Email - Best Practices

    Communications and Media
    19 Feb. 2019

    Email has emerged as an essential business tool, allowing faster and wider communication than ever before. But we all know that email has its downsides: it can carry security risks, people can feel flooded with too much email, and the intended tone of voice is not always apparent, to name three.

    This guidance sets out some of the pitfalls of email and is intended to encourage you to use email more effectively. It is by no means an exhaustive list.

    When not to use Email

    The golden rule is that an email should not be sent to do a conversation’s job. Complicated subjects are often difficult enough to explain face to face, and more so by email. It is rarely an appropriate means by which managers should manage their staff. Instead of firing off a complicated explanation via email, pick up the telephone or set up a short meeting to address the issue in person.

    Using CC and BCC correctly

    Most email programs have a CC (carbon copy) and BCC (blind carbon copy) function. Some rules of thumb are:

    • Make sure that there is a legitimate reason to copy a message to someone. When using a list check that all the members of the list need to receive a copy.
    • Use the BCC field to avoid disclosing all recipients’ email addresses. However, it many cases it is polite to say in the email which groups have been sent the email.
    • Think twice about using BCC to communicate about sensitive topics. It may be better to speak face to face.

    Forwarding Messages

    The general rules of email etiquette apply. In addition:

    Help out the recipient by writing a suitable covering message to explain why they have been sent the forwarded email

    Think twice about forwarding sensitive or confidential emails, particularly to external addresses

    Before you send, double check whether the contents of the whole email are appropriate for each recipient.

    Tone of voice and flame wars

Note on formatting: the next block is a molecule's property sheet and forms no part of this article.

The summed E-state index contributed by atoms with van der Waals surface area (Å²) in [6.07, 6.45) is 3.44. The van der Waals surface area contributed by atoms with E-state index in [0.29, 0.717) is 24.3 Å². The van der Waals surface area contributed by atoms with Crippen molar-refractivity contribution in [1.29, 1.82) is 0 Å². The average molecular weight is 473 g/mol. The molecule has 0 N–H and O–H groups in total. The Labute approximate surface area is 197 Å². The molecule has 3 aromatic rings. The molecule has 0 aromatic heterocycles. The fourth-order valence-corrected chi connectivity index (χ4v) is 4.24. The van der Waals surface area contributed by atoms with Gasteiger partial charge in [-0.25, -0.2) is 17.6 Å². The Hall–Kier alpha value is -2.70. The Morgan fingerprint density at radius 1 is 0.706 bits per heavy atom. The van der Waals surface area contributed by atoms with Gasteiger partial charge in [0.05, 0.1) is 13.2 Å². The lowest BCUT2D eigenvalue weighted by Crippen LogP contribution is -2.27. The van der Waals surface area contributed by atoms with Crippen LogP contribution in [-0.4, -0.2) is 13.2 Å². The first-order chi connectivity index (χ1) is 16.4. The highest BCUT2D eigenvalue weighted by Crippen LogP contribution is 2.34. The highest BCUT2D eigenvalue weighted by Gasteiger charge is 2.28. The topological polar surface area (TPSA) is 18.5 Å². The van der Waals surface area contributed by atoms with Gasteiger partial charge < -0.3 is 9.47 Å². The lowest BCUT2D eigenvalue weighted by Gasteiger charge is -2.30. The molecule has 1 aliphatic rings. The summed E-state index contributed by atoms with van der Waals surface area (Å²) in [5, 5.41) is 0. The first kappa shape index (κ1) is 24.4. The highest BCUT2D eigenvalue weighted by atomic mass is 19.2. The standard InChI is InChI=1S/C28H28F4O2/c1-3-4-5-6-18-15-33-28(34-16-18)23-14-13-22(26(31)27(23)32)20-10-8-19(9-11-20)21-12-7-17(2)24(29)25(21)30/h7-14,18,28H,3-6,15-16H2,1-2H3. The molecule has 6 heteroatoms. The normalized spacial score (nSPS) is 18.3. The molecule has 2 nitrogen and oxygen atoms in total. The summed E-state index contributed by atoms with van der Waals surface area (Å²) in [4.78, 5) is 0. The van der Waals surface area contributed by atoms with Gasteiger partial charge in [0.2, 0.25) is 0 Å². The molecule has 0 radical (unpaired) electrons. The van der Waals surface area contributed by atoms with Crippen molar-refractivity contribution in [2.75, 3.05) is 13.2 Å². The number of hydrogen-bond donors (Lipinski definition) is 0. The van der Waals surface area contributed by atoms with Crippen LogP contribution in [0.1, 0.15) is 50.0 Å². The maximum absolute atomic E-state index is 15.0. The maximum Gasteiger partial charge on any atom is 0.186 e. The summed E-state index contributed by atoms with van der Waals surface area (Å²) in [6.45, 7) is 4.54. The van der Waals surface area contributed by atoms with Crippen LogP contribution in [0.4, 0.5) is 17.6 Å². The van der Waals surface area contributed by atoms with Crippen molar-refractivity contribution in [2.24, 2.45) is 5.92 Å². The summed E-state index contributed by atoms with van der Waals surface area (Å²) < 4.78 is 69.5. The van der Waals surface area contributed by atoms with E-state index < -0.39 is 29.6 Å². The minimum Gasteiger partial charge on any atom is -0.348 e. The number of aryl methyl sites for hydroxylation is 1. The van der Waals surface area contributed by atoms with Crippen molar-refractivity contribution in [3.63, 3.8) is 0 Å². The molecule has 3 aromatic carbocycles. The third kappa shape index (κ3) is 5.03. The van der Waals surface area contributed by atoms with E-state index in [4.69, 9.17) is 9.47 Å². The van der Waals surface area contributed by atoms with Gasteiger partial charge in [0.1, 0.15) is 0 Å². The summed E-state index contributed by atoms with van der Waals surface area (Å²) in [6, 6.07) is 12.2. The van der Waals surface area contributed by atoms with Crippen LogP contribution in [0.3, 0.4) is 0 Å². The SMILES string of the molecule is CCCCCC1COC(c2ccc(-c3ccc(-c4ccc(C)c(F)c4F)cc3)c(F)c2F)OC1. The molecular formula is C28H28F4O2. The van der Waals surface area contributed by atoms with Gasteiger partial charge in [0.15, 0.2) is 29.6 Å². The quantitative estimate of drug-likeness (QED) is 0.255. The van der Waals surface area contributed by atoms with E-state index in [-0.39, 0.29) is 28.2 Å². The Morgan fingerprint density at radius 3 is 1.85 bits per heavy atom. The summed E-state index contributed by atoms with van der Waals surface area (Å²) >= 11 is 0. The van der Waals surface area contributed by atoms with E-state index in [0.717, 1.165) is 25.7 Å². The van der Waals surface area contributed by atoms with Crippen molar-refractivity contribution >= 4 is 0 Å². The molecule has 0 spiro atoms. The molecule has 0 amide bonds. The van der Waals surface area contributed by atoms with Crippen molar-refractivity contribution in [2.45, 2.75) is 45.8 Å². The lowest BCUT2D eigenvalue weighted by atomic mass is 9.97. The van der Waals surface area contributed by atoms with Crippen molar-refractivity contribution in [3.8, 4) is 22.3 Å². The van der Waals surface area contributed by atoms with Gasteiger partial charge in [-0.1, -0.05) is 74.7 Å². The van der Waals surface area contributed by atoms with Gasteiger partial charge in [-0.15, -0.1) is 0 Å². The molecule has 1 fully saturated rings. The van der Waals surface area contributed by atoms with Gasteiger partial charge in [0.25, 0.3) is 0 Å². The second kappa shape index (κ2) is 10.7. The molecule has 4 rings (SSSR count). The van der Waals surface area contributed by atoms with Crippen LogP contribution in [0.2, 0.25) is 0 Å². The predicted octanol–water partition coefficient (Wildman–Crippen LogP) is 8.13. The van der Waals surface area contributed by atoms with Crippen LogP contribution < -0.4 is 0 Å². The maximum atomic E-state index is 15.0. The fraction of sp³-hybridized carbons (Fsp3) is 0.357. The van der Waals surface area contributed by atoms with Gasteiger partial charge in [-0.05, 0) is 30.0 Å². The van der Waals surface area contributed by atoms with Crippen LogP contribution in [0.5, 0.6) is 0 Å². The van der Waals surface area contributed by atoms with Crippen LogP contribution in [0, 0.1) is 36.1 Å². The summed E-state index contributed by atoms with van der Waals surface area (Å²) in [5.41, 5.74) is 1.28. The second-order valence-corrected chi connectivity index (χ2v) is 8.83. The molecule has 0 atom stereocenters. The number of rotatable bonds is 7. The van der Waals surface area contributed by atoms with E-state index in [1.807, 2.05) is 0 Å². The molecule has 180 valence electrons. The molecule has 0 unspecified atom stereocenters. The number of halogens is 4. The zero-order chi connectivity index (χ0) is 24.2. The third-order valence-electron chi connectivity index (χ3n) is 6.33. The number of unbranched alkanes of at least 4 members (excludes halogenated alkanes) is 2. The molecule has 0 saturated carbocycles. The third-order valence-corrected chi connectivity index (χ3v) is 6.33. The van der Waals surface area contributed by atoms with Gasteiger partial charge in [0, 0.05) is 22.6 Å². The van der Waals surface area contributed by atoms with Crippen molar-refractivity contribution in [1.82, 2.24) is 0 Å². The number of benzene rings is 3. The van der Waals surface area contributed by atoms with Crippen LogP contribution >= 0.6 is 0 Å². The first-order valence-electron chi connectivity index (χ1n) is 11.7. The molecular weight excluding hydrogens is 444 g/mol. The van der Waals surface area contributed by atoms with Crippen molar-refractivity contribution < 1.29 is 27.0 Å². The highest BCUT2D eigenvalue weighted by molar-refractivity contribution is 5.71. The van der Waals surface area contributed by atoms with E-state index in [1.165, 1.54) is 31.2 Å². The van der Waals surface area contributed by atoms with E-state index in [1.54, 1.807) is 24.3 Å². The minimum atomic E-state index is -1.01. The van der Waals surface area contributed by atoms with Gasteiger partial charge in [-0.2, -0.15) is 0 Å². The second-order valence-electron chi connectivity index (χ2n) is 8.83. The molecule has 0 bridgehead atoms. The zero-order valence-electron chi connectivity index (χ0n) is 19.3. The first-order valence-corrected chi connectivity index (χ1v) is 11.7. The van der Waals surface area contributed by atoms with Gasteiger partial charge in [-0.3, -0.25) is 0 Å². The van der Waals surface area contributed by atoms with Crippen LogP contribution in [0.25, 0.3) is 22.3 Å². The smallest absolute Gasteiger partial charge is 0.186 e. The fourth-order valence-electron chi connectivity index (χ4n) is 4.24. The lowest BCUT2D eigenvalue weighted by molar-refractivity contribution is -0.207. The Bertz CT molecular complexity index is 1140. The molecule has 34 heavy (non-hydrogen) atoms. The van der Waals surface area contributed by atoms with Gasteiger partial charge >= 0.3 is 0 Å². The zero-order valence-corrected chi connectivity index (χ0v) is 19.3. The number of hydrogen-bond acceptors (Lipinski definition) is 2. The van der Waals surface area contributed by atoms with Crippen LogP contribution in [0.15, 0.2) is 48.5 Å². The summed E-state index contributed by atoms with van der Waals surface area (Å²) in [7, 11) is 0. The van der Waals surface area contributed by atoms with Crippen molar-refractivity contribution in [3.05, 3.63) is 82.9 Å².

It is really easy to misunderstand and be misunderstood in email communication. Unlike writing a letter, when the send button is pressed, the email flies off instantly. A ‘flame war’ is a heated exchange that is more emotional than reasoned – it creates more heat than light. If you suspect you are in a flame war, or likely to be drawn in to one:

    Take some time before responding – and then decide whether to respond

    If a response is required, reply rationally

    • Consider resolving misunderstandings face to face or by phone.

    Giving the right impression

    It is possible and totally acceptable to be informal in emails if the circumstances are right. At most other times the usual practices of letter-writing apply:

    • Use proper grammar, sentence structure and paragraphs
    • The spell checker is your friend (usually)
    • Don’t SHOUT by typing all in capitals
    • Give your message the once-over before pressing send. It is difficult to get back afterwards
    • Check the tone of your message.

    File attachments, pictures and file size

    Email attachments take up lots of server space, network bandwidth and are the main way to spread viruses. But they are also the easiest way to share files. These guidelines will help:

    • Do not attach large files to email – anything over a megabyte or two should be sent with care
    • Follow the guidelines with regards to viruses
    • If you are sending pictures, make sure that the file size is as much as the recipient requires. Similarly, be aware that photos pasted into Word documents still take up a lot of space.